Sharon at his peak
Daniel Abraham is a Jewish-American businessman, founder of Slim- Fast, who for years was one of the most important supporters of the Oslo process. Last week Abraham paid Prime Minister Sharon a visit, and expressed his contrition. "You were right about Arafat all along," he said.
Daniel Abraham is a Jewish-American businessman, founder of Slim- Fast, who for years was one of the most important supporters of the Oslo process. He made the rounds between Yasser Arafat's office and those of left-wing Israeli leaders. Last week Abraham paid Prime Minister Sharon a visit, and expressed his contrition. "You were right about Arafat all along," he said. "We have to have no more dealings with him. So long as he's here, there's no chance for peace."
The Prime Minister's bandwagon is filled with new supporters. In politics, nothing succeeds like success, and Sharon is now at his political peak. The terror attacks have abated; Arafat is grounded in the twilight hour of his rule; President Bush is preoccupied with Wall Street scandals.
The Knesset's summer session ends on July 24th when it adjourns for its summer recess, and it is guaranteed that Sharon's government will serve at least until spring. The Prime Minister is soaring high in the polls, unlike the large parties which are starting at a low, as they organize themselves for balloting. Labor politicians are vying in primaries set for November 19, and Likud members are preparing for an autumn conference.
Threats about dismantling the unity government have dissipated, for now. The right has received a reoccupation of the territories; Benjamin Ben-Eliezer has his separation fence; and, after issuing resignation threats, Shimon Peres bought new talks with Palestinians.
During 16 months in office, Sharon has emerged as a master craftsman in political management who has made a joke out of the various theories about "leadership in the television age." Here we have an elderly head of state who dodges interviews and public appearances, who finds it hard to look a camera in the eye, whose speeches are a weary recitation of repetitious messages - and who enjoys a public and media support that recalls Ben-Gurion's Mapai party at its zenith. All this is happening at a time when the state is mired in war and economic crisis.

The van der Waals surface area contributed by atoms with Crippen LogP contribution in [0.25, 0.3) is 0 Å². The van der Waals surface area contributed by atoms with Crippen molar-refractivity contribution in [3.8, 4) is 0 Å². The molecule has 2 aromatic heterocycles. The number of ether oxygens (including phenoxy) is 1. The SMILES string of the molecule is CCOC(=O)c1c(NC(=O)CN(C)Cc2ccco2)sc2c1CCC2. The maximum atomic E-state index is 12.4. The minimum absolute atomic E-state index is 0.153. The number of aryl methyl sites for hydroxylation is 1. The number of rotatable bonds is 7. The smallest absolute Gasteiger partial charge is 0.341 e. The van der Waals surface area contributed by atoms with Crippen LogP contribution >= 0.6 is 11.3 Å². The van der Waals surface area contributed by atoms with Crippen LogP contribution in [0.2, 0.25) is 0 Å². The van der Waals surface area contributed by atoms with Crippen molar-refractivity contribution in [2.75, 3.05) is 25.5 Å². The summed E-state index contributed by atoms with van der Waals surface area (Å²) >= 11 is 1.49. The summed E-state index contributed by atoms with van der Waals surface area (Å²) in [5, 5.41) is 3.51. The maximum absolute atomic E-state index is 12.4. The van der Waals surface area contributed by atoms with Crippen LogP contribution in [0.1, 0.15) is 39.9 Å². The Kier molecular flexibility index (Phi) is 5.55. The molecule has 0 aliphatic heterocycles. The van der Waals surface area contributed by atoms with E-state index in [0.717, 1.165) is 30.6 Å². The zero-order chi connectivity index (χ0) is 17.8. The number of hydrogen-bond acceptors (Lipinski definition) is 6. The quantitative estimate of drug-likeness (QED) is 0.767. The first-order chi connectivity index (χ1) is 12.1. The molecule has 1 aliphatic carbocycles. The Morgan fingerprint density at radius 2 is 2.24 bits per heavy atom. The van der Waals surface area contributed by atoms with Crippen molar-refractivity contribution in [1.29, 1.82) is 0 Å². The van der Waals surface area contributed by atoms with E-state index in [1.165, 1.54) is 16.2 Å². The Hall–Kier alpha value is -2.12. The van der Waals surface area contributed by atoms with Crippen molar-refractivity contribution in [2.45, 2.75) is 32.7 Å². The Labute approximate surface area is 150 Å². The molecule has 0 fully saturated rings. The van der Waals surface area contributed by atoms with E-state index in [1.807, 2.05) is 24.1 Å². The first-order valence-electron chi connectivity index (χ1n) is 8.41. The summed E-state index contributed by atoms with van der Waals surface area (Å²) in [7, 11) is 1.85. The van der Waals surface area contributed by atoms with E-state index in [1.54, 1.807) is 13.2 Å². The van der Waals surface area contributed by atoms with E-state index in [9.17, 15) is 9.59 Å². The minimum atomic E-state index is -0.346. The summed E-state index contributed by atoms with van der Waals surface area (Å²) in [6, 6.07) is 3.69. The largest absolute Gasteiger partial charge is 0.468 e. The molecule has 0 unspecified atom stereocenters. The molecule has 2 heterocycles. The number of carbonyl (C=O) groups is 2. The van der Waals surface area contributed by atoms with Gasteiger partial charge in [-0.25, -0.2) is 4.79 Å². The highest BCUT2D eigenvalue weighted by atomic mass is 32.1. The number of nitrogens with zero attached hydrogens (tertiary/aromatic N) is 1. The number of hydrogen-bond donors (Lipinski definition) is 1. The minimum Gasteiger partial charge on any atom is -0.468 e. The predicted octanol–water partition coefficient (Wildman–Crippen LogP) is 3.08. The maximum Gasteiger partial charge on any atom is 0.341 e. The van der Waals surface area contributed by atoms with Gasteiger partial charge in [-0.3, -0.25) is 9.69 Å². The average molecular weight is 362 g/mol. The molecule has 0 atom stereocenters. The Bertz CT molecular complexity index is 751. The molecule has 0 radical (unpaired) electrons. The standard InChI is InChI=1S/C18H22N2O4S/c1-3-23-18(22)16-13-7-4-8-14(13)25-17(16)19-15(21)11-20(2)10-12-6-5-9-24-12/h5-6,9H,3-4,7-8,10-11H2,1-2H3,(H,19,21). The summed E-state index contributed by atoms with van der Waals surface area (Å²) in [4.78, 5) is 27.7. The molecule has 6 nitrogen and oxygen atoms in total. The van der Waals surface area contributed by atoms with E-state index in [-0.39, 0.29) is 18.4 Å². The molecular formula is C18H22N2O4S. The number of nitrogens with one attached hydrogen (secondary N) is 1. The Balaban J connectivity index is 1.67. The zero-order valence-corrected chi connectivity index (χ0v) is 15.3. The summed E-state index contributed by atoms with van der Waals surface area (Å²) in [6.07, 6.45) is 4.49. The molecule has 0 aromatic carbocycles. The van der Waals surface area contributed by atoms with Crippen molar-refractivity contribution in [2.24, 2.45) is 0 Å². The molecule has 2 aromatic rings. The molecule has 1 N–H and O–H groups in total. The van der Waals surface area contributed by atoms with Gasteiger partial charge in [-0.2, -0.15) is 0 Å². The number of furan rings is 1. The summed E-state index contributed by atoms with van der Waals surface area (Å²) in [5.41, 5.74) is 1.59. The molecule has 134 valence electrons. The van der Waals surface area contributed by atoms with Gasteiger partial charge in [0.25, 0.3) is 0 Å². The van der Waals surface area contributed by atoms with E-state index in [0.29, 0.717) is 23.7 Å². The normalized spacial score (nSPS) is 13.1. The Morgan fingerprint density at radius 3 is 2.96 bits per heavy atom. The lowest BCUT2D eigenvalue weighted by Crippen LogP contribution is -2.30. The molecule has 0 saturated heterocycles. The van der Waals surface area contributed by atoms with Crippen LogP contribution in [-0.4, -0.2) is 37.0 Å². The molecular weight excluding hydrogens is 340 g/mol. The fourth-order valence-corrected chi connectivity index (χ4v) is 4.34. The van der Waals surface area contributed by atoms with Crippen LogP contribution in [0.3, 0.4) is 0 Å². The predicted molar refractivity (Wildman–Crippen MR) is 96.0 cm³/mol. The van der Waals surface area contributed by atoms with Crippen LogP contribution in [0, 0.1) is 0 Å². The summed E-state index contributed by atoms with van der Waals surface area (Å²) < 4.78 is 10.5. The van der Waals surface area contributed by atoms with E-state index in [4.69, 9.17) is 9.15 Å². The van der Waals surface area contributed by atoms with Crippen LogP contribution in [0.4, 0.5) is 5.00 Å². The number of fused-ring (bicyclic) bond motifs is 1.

Even Yitzhak Rabin, (not to mention the Netanyahu-Barak duo) suffered media attacks, coalition crises, and disputes between his aides. Sharon simply isn't touched by any such disease. His strategy of lowering the bar of expectations has paid off and nobody bothers to remind him of promises like "we won't return to Nablus."
His government unanimously passed controversial decisions, such as the reoccupation of the West Bank and the construction of the separation fence. Shas ministers were fired, and returned disciplined to the cabinet. Problematic laws that were bogged down for years in the Knesset - such as the Shin Bet security service and "Diran and Obeid" laws, passed without fuss.
Sharon has avoided the squabbles with the security system, the police, the courts and the Finance Ministry that embittered his predecessors' terms. The result - officials don't issue leaks, the High Court doesn't bother his government, and army officers say Sharon is aloof and suspicious, but they are always prepared to listen. The Prime Minister's Office has seen massive turnover, but the ex-aides went quietly into obscurity with nary a word of criticism spoken against the boss.
But what is Sharon going to do now? At first glance, it would appear he could capitalize on his political strength and his understanding with Bush to bring about major changes. But that would go against Sharon's conservative cast - he prefers stability and quiet. People close to the prime minister predict that no "serious" diplomatic process will emerge before the middle or end of 2003.
First, November elections will be held in the U.S., then Israel will begin its own election season, and then Bush will attack Iraq. There is no Palestinian partner today, nor is there domestic or international pressure calling for concessions, apart from steps to alleviate distress in the territories.
Yet, by the same token, Sharon cannot afford to idle. The IDF warns that he cannot keep a permanent lid on the terrorist pressure cooker, and wants him to take diplomatic initiatives.
The economy is tottering on the brink of collapse, even if the devaluation of the shekel slowed. Talk of a 14 percent unemployment rate is frightening, not far removed from talk of a "mega" terror strike. To try to allay tensions emanating from the security and economic fears, Sharon will attempt to consolidate a model of selective occupation in which Israel would take security responsibility on the West Bank, while civil control would rest with the Palestinians.
It appears a facade of a diplomatic peace process might be erected in the coming weeks to strengthen this model.